Neil's brief primer:
Peter, 25, obtained a degree from the University of Miami in broadcast journalism, which he used to co-found canesinsight.com. In fact, he covered the Hurricanes dating back to his high school days, and the website is still running to this day and managed by his co-founder. The site allowed Peter to keep up with recruiting while making radio appearances and podcasts. Last January, he decided to become an agent, something he had not planned on doing. However, he wanted something different, and becoming a sports agent was the next step.
Active NFL clients:
Alabama State OT Tytus Howard was the No. 23 pick in the draft by the Texans. Also, Maryland OB Tre Watson signed as an undrafted free agent with the Dolphins.
Why did he become an agent?
"The athlete needs to understand that (he) can portray the image of (himself) in the media. This is what I call the power of the athlete's command. I wanted to show athletes that there is a way to be in control of your public image and not dictated by the media, and there is a way you can do it in a proper manner that is not so defensive."
NFLPA-licensed contract advisor at First-Round Management.
His take on the NFLPA exam:
"The exam was pretty reasonable, and I was lucky enough to have really good mentors. If you familiarize yourself with the book and open it up a few months before the exam, you should be fine. Then at the seminar, pinpoint the important parts of the exam."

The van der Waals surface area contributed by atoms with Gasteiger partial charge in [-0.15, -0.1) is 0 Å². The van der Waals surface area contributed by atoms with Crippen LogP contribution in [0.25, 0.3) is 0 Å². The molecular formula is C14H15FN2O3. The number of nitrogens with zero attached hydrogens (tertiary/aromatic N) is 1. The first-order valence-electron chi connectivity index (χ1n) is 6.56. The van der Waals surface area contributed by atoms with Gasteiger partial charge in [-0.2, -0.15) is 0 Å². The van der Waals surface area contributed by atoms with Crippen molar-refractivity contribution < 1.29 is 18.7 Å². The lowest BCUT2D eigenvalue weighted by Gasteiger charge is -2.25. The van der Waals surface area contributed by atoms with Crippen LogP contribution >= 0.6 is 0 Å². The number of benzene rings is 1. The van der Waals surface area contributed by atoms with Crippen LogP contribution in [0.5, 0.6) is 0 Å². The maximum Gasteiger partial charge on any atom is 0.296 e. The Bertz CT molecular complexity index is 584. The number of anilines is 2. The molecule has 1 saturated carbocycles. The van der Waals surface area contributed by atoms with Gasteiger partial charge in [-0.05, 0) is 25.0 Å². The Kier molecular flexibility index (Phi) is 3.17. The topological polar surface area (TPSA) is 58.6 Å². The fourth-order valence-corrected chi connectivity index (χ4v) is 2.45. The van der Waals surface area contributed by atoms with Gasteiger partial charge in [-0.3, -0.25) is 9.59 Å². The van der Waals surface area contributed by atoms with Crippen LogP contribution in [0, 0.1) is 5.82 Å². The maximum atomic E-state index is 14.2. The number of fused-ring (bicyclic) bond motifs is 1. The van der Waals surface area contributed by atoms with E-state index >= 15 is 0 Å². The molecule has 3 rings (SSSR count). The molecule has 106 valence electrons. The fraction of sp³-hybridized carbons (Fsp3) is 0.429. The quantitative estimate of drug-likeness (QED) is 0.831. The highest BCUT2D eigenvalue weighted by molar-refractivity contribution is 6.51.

Hardest part of being an agent:
"Being an agent is not tough. You have to realize you are protecting the player and (his) best interests. But sometimes, that includes putting yourself between a franchise and your player, which is not always easy, but you must stand firm, even if there is pressure. As an agent, you must always do what the players want."
He felt like he'd had a successful first year as a contract advisor when . . .:
"The first year was a huge success just because of everything I learned about the industry. In the first two years, take everything in. Don't let the results let you become too up or down within the first two years."
Lesson he learned that he wished he'd known last summer:
"Being an agent is not all glitz and glamour. This is a real office job with a lot of paperwork involved. This is not a job where you are hanging out with players all day, every day. There is a business side you and have meetings and appointments."